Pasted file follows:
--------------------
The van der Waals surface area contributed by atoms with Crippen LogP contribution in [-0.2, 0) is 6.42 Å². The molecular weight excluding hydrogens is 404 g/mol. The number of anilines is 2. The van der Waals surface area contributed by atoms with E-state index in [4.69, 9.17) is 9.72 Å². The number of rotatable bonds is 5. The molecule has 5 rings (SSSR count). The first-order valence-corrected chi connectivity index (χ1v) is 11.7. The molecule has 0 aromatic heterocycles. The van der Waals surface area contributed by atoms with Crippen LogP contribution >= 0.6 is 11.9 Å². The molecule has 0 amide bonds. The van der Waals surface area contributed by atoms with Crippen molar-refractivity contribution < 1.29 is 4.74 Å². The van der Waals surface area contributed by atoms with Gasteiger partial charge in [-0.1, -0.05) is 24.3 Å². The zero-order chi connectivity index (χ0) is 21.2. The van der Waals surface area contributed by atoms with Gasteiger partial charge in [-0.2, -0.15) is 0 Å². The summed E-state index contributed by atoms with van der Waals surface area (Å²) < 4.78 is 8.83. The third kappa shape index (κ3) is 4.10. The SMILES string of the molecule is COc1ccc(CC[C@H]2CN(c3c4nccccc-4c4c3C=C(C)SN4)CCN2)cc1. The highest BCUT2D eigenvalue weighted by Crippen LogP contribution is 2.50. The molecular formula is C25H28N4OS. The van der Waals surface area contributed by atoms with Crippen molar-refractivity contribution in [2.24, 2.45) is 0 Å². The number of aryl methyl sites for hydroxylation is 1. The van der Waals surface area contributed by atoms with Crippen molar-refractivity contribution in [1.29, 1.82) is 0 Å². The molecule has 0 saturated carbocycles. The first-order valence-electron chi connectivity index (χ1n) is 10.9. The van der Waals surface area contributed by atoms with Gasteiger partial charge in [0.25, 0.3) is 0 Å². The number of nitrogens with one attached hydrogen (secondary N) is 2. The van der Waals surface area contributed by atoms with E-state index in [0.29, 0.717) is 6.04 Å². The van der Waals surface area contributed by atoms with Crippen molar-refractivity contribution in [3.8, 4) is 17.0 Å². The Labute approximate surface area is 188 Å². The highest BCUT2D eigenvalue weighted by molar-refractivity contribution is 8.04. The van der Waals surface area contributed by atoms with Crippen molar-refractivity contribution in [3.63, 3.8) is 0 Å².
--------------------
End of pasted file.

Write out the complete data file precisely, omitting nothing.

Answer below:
The van der Waals surface area contributed by atoms with Crippen LogP contribution in [-0.2, 0) is 6.42 Å². The molecular weight excluding hydrogens is 404 g/mol. The number of anilines is 2. The van der Waals surface area contributed by atoms with E-state index in [4.69, 9.17) is 9.72 Å². The number of rotatable bonds is 5. The molecule has 5 rings (SSSR count). The first-order valence-corrected chi connectivity index (χ1v) is 11.7. The molecule has 0 aromatic heterocycles. The van der Waals surface area contributed by atoms with Crippen LogP contribution >= 0.6 is 11.9 Å². The molecule has 0 amide bonds. The van der Waals surface area contributed by atoms with Crippen molar-refractivity contribution < 1.29 is 4.74 Å². The van der Waals surface area contributed by atoms with Gasteiger partial charge in [-0.1, -0.05) is 24.3 Å². The zero-order chi connectivity index (χ0) is 21.2. The van der Waals surface area contributed by atoms with Gasteiger partial charge in [-0.2, -0.15) is 0 Å². The summed E-state index contributed by atoms with van der Waals surface area (Å²) < 4.78 is 8.83. The third kappa shape index (κ3) is 4.10. The SMILES string of the molecule is COc1ccc(CC[C@H]2CN(c3c4nccccc-4c4c3C=C(C)SN4)CCN2)cc1. The highest BCUT2D eigenvalue weighted by Crippen LogP contribution is 2.50. The molecular formula is C25H28N4OS. The van der Waals surface area contributed by atoms with Crippen molar-refractivity contribution in [2.24, 2.45) is 0 Å². The number of aryl methyl sites for hydroxylation is 1. The van der Waals surface area contributed by atoms with Crippen molar-refractivity contribution in [1.29, 1.82) is 0 Å². The molecule has 0 saturated carbocycles. The first-order valence-electron chi connectivity index (χ1n) is 10.9. The van der Waals surface area contributed by atoms with Gasteiger partial charge in [0.25, 0.3) is 0 Å². The number of nitrogens with one attached hydrogen (secondary N) is 2. The van der Waals surface area contributed by atoms with E-state index in [0.29, 0.717) is 6.04 Å². The van der Waals surface area contributed by atoms with Crippen molar-refractivity contribution in [3.8, 4) is 17.0 Å². The Labute approximate surface area is 188 Å². The highest BCUT2D eigenvalue weighted by molar-refractivity contribution is 8.04. The van der Waals surface area contributed by atoms with Crippen molar-refractivity contribution in [3.63, 3.8) is 0 Å².